Walking. Plain, simple, walking is one of the top low-impact endurance exercises and will do the job just fine as a staple in your workout plan. It’s easy to get started. Just stand up and go. And it stays easy on the joints compared to other endurance exercises, allowing many people to maintain a brisk walking routine until very late in life. Make sure you have a good pair of shoes for walking, and always remember to stretch after a walk to prevent muscle cramps. As with all endurance exercises, start low and build yourself up. Begin with a time and distance you are comfortable walking, and then work at getting your time to 30 or even 60-minute stretches.

Swimming is the very definition of low-impact! This exercise relieves stress on your bones and joints while conditioning your whole body. Moving through water builds strength and endurance. Swimming also has a low risk of injury and can help many post-menopausal women avoid bone loss. Water aerobics even adds a good cardiovascular element to the rest of the benefits of swimming, giving you a full-body workout with very low impact.

Yoga is one of the ultimate options for low-impact exercise as it hits all the categories you need providing a total body exercise experience. Yoga combines endurance with stretching and strength training, focusing on the goal of giving you greater flexibility and balance. Older adults attempting yoga should start with a beginner workout class geared to their individual needs and build up a routine from there.

Gardening is often overlooked in the high-impact exercises world dominated by today’s youth. But gardening is a fun, fulfilling way to get your daily exercise for both younger and older people. Tilling the soil, watering your plants, weeding them, and bringing flowers to bloom works your muscles. You bend and squat to get at the garden, you pull, dig and scrape. And you spend time outside getting some much needed fresh air. If the physical stress of weeding and bending is a bit much, you can look into getting a gardening stool to help you avoid hurting your knees or back.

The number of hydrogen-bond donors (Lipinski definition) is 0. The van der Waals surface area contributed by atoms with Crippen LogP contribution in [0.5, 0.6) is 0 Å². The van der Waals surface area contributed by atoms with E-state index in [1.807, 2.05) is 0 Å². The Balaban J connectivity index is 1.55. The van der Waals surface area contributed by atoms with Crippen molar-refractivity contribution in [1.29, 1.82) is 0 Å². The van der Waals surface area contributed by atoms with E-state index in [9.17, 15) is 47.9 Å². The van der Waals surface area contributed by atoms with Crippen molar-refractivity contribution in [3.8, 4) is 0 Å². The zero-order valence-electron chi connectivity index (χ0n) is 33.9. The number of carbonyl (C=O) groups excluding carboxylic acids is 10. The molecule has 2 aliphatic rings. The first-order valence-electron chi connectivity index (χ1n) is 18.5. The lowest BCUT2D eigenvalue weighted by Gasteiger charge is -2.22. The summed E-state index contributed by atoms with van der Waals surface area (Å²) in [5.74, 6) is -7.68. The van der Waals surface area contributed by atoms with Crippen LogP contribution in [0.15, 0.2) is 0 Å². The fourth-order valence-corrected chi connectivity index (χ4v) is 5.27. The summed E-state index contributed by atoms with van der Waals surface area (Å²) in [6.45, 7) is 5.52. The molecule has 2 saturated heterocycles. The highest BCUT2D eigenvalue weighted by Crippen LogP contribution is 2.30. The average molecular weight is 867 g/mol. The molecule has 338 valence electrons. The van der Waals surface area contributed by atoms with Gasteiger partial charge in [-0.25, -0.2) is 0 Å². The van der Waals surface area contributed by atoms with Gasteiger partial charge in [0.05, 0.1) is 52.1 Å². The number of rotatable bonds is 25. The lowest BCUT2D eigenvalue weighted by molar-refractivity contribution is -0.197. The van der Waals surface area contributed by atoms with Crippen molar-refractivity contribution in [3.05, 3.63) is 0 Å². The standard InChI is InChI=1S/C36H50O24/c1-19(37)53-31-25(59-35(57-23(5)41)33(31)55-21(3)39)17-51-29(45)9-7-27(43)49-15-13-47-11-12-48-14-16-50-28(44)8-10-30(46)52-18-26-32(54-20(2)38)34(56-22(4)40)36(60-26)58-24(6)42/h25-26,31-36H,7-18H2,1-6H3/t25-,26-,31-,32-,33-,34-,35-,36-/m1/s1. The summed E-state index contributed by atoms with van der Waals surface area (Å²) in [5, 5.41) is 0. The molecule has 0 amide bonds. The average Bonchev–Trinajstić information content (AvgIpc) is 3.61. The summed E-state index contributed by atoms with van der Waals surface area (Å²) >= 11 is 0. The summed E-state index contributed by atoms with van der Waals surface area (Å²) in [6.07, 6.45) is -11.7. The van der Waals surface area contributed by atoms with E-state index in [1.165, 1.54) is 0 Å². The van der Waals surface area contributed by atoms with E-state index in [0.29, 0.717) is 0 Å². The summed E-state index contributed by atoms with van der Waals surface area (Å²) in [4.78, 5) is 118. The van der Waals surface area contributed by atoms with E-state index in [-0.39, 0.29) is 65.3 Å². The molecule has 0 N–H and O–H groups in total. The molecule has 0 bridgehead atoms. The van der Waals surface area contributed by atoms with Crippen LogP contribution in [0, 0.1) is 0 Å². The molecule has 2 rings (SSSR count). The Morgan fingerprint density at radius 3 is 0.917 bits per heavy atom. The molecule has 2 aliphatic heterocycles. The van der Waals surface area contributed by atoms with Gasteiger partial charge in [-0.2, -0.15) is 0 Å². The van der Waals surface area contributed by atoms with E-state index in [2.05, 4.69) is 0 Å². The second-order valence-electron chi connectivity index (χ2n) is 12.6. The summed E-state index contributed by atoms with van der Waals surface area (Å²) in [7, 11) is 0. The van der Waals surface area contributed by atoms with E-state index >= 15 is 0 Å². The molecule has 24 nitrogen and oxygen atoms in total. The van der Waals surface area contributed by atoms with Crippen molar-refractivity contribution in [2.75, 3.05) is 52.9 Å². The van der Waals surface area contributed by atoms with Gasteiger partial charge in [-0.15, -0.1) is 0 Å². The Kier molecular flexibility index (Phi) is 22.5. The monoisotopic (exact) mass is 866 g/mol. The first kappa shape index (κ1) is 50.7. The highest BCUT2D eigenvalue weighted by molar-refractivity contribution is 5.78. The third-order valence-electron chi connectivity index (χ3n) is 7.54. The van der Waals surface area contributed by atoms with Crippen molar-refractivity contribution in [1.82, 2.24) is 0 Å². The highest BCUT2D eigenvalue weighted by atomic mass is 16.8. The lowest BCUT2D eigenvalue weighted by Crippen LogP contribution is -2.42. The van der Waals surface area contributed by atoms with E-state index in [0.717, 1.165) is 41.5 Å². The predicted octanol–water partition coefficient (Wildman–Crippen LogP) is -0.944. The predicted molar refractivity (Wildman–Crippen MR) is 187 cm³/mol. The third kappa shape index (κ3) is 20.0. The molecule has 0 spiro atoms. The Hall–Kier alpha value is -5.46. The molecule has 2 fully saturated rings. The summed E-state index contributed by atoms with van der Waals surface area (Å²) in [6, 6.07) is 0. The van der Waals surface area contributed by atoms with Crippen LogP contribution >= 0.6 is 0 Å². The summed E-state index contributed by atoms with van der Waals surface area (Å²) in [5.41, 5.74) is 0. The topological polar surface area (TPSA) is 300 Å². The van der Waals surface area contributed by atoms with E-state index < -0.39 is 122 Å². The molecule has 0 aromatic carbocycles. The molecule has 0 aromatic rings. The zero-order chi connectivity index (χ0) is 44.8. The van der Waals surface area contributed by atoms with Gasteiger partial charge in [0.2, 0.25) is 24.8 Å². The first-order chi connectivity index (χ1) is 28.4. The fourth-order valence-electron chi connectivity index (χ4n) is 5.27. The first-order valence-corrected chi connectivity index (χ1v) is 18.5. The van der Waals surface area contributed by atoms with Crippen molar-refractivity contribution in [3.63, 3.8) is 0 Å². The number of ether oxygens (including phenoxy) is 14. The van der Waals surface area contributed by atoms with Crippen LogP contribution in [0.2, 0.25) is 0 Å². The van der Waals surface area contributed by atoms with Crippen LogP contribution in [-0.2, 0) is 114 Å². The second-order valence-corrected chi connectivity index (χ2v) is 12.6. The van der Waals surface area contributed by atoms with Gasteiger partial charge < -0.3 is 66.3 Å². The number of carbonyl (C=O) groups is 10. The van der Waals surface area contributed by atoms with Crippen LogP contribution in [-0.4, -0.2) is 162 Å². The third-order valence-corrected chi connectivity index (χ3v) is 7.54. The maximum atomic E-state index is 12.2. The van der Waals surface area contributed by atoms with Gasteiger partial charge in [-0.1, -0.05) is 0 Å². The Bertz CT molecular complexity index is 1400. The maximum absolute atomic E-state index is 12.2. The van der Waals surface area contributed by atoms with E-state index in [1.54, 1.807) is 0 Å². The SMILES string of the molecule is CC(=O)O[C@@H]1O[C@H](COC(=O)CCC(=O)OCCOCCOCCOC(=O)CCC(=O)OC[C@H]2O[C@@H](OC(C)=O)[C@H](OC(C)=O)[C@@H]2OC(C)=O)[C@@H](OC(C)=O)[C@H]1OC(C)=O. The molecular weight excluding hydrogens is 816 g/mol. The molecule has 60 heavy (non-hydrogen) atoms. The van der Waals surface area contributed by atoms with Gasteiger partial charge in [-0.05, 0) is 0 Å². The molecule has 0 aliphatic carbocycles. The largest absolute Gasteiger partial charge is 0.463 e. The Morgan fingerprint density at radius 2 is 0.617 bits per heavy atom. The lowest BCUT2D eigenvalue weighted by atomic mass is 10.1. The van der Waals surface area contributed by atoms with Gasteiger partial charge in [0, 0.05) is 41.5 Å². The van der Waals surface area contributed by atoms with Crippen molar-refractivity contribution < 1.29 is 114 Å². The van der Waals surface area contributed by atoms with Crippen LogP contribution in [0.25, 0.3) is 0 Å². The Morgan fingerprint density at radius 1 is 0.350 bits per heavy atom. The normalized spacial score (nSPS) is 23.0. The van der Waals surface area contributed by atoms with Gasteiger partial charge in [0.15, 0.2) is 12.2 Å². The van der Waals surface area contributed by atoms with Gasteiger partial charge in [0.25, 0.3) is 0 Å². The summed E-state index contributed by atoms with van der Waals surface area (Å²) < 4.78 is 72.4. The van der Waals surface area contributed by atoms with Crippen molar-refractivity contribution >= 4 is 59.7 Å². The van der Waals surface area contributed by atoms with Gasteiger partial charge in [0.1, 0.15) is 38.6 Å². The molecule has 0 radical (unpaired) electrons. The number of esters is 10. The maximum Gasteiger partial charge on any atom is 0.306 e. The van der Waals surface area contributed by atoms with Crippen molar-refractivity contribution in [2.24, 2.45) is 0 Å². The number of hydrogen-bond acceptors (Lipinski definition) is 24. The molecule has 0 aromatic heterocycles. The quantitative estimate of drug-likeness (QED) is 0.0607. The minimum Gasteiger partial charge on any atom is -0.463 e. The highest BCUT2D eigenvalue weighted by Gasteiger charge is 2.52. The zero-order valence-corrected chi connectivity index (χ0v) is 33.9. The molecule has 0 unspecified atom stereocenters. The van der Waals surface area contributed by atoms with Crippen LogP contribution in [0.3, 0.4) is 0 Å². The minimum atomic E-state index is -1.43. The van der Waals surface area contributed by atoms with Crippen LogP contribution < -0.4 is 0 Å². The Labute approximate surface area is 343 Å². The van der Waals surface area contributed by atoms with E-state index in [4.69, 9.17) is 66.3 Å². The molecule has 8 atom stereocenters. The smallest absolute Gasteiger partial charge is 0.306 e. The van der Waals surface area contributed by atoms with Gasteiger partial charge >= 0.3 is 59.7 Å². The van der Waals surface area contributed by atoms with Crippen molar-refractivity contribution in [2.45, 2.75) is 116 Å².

Another excellent low-impact workout transplanted from the Far East, but super popular in the states, is Tai Chi. This meditation focused set of exercises and motions flows slowly from set pose to set pose. This action improves your balance, strength, and flexibility. There are many classes at gyms and community centers that provide the basic introduction to Tai Chi. There are also dedicated Tai Chi studios. Besides the basics of a good workout, the benefits of breathing help improve focus and heart health while also reducing stress and high blood pressure. The movements improve balance, prevent falls, and gives the muscles a good wake up call. Tai chi is very gentle on the joints to help you avoid joint pain and gets your body enough activity to help maintain your weight.


The Value of Low-Impact Exercise

Low-impact exercise, whether it’s Tai Chi or dancing, walking or swimming, gets your body the activity it needs. You improve your strength, balance, flexibility, and endurance, all key factors in helping you stay mobile and active late into life. The New England Journal of Medicine did a study and found that low-impact exercises like the ones we describe above can lower the risk of dementia and Alzheimer’s disease.

Comfort Keepers of King of Prussia can help you stay comfortable, mobile and active in your home. Our team of caregivers implements a custom care plan suited to your individual health needs and this “interactive caregiving” philosophy is founded upon the principles of aging at home. Our home health aides provide more than just meal preparation and daily household tasks. We help our clients establish a fun, meaningful daily routine that promotes a healthy lifestyle with long-term independent living. Our Home Health Staff prides ourselves on the idea of giving your loved one the right care that they need. 

Your family members deserve the peace of mind and the comfort of aging at home instead of in an adult day care or a nursing home. That’s where home health services become a superior option to nursing care facilities and skilled nursing facilities.

Call our local office today and speak to a Comfort Keepers care plan coordinator to find out more. We can help answer any questions you have about medical insurance, payment options, home health care services and low-impact exercises for seniors.

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Comfort Keepers - Springfield, PA
Comfort Keepers / About the author

Comfort Keepers Springfield PA and King of Prussia PA offices provide in-home or in-facility care to anyone over age 18 who is sick, disabled or elderly in communities in Delaware County, PA, Montgomery and the Main Line. Our senior care services and disabled adult assistance include but are not limited to: showering, bathing, assist to bathroom, incontinence, light housekeeping, laundry, meal preparation, incidental transportation to doctor, grocery shopping, errands and much more!